A survey conducted by salary.com showed that a whopping 90% of performance appraisals turn out to be inadequate.
Now that’s an alarming figure! This can be somewhat attributed to the way this quintessential talent management process is executed in most companies. Performance appraisal undoubtedly is the most dreadful process for employees and HR professionals and thus, it ought to be executed in a straightforward and unemotional manner.
Both negative as well as positive performance reviews of an employee require justification. Most importantly, negative reviews ought to be documented well and backed with substantial proof to avoid any kind of dispute. This can be anything such as project fails, behaviour issues, warnings related to work etc.
Here’s how you can avert the potential shortcomings that performance reviews often bring along:
1. Solid and substantial proof
Any kind of negative review should be backed with detailed and solid proof. Employees would want to know the reasons for which they received a negative review.
Make sure to keep handy a detailed track record of each employee’s weaknesses, achievements, violations, etc., since it will help back up the review and minimize confusion during the confrontation.
Though maintaining a thorough track record might seem dreary and tiresome, it is sure to come to your rescue when the employee demands a documented fact to back the review.
2. Validate your proof
Seek out confidential feedback and reviews from the employee’s clients, colleagues, managers, and subordinates to validate your evaluation.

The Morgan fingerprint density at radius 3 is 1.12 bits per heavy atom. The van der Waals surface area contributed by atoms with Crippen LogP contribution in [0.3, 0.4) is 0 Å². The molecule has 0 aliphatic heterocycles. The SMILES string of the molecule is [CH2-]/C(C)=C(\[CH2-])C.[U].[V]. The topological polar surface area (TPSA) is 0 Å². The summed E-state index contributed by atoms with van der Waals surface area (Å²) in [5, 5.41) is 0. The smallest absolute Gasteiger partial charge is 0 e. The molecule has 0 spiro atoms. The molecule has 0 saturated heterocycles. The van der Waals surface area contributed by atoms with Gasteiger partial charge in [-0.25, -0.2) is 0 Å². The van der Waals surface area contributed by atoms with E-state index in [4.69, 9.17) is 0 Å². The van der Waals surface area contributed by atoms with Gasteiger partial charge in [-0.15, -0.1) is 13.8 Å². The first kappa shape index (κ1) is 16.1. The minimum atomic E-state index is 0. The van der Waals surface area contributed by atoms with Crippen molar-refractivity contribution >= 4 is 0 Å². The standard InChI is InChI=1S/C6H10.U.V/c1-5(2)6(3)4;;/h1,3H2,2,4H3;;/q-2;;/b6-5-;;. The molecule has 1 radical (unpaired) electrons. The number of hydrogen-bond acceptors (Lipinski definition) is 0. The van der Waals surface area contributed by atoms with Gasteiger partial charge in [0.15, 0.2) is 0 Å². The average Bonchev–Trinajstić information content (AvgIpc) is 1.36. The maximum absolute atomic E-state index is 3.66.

Don’t make any negative remarks or sing out praises of the employee before they (subordinates, managers, colleagues, clients) submit their reviews, since you won’t want your feelings or thoughts regarding the employee to influence their reviews.
If their reviews coincide with your version, use the remarks to validate your performance evaluation. If the reviews differ from yours, then it’s time to rethink over your evaluation to ensure that it stays rational and fair.
3. Keep personal disputes at bay
It is better to avoid including conflicting work styles and personality disputes to justify a negative review.
Unless the differences hamper productivity, keep them at bay. Such criticism is often perceived as petty and unethical causing the employee to make workplace relations more awkward.
If at all, you need to address personal differences, do so with a face-to-face discussion with the employee.
These are three simple yet effective ways to justify an employee’s performance evaluation minus chaos. To know how our intelligent performance management system can automate and simplify this dreaded and critical human resources management process, contact us or drop a note at firstname.lastname@example.org to book a quick demo and see how it works.